Astrocytes play a key role in bodily functions we undertake ‘without thinking’ Chewing, breathing, and other regular bodily functions that we undertake “without thinking” actually do require the involvement of our brain, but the question of how the brain programs such regular functions intrigues scientists. A team lead by Arlette Kolta, a professor at the University of Montreal’s Faculty of Dentistry, has shown that astrocytes play a [...] The post Astrocytes play a key role in bodily functions we undertake ‘without thinking’ appeared first on PsyPost.
Smaller volumes in certain regions of the brain could lead to increased likelihood of drug addiction An article published online in Brain: A Journal of Neurology has found that individual differences in brain structure could help to determine the risk for future drug addiction. The study found that occasional users who subsequently increased their drug use compared with those who did not, showed brain structural differences when they started using drugs. In [...] The post Smaller volumes in certain regions of the brain could lead to increased likelihood of drug addiction appeared first on PsyPost.
New research suggests belief in afterlife preserves hope when thinking about death The prospect of death does not necessarily leave people feeling hopelessly mortal but depends rather on afterlife belief, suggests new research from psychologists at the University of Kent. Dr Arnaud Wisman and Dr Nathan Heflick, of the University’s School of Psychology, set out to establish in four separate studies whether people lose hope when thinking [...] The post New research suggests belief in afterlife preserves hope when thinking about death appeared first on PsyPost.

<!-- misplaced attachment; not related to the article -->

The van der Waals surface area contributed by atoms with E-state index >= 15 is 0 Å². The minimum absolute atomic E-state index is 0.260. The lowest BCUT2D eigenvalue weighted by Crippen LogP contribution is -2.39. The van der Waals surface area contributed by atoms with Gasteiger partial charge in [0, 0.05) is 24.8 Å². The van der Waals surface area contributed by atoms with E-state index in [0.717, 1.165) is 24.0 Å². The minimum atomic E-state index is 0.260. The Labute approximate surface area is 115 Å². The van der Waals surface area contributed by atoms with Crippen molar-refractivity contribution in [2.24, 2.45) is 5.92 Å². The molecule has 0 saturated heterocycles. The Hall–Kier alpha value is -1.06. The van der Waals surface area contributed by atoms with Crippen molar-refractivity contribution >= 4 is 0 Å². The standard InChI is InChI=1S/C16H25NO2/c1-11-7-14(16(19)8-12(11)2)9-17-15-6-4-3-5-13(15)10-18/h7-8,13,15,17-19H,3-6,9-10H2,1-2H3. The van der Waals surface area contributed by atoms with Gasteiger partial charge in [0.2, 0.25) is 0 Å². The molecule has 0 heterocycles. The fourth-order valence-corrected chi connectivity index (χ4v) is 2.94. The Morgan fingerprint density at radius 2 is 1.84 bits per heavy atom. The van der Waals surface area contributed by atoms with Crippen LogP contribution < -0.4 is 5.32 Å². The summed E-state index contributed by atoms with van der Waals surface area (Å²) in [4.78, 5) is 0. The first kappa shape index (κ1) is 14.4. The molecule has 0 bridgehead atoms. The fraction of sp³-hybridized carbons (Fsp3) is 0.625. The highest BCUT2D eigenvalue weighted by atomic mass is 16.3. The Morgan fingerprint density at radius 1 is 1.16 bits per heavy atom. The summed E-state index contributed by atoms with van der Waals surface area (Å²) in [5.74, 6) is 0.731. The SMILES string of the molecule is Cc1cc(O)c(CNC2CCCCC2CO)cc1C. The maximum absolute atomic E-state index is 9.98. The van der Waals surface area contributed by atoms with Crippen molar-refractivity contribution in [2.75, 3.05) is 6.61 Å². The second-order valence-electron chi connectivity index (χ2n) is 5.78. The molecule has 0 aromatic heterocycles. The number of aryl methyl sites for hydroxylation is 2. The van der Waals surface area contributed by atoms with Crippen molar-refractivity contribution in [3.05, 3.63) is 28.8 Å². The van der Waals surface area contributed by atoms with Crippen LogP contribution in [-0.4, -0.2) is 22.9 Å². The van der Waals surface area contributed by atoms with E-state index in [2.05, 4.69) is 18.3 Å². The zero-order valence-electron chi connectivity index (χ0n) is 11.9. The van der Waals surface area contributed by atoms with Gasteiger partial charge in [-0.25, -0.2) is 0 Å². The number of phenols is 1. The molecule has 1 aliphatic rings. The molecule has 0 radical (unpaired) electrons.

The effect of incentives on the evolution of cooperation Social dilemmas, in which an individual profits from selfishness, unless the whole group chooses the selfish option, have long provided an academic challenge. A new study publishing in PLOS Computational Biology theoretically analyzes the effects of incentives and meta-incentives on resolving social dilemmas. Soka University researcher Dr Isamu Okada and colleagues devise and analyze a [...] The post The effect of incentives on the evolution of cooperation appeared first on PsyPost.
Blue and black, or white and gold? Three perspectives on ‘The Dress’ When you look at this photograph, what colors are the dress? Some see blue and black stripes, others see white and gold stripes. This striking variation took the internet by storm in February; now Current Biology is publishing three short papers on why the image is seen differently by different observers, and what this tells [...] The post Blue and black, or white and gold? Three perspectives on ‘The Dress’ appeared first on PsyPost.
Do fruit flies have emotions? A fruit fly starts buzzing around food at a picnic, so you wave your hand over the insect and shoo it away. But when the insect flees the scene, is it doing so because it is actually afraid? Using fruit flies to study the basic components of emotion, a new Caltech study reports that a [...] The post Do fruit flies have emotions? appeared first on PsyPost.
Study finds those who believe in pure evil support more harsh criminal punishments Our belief in pure evil influences our feelings about capital punishment, finds a Kansas State University psychology study. Donald Saucier, associate professor of psychological sciences and 2015-2016 Coffman chair for distinguished teaching scholars, looked at how beliefs in pure evil influenced how people treated those who committed crimes. He recently completed the study with Russell [...] The post Study finds those who believe in pure evil support more harsh criminal punishments appeared first on PsyPost.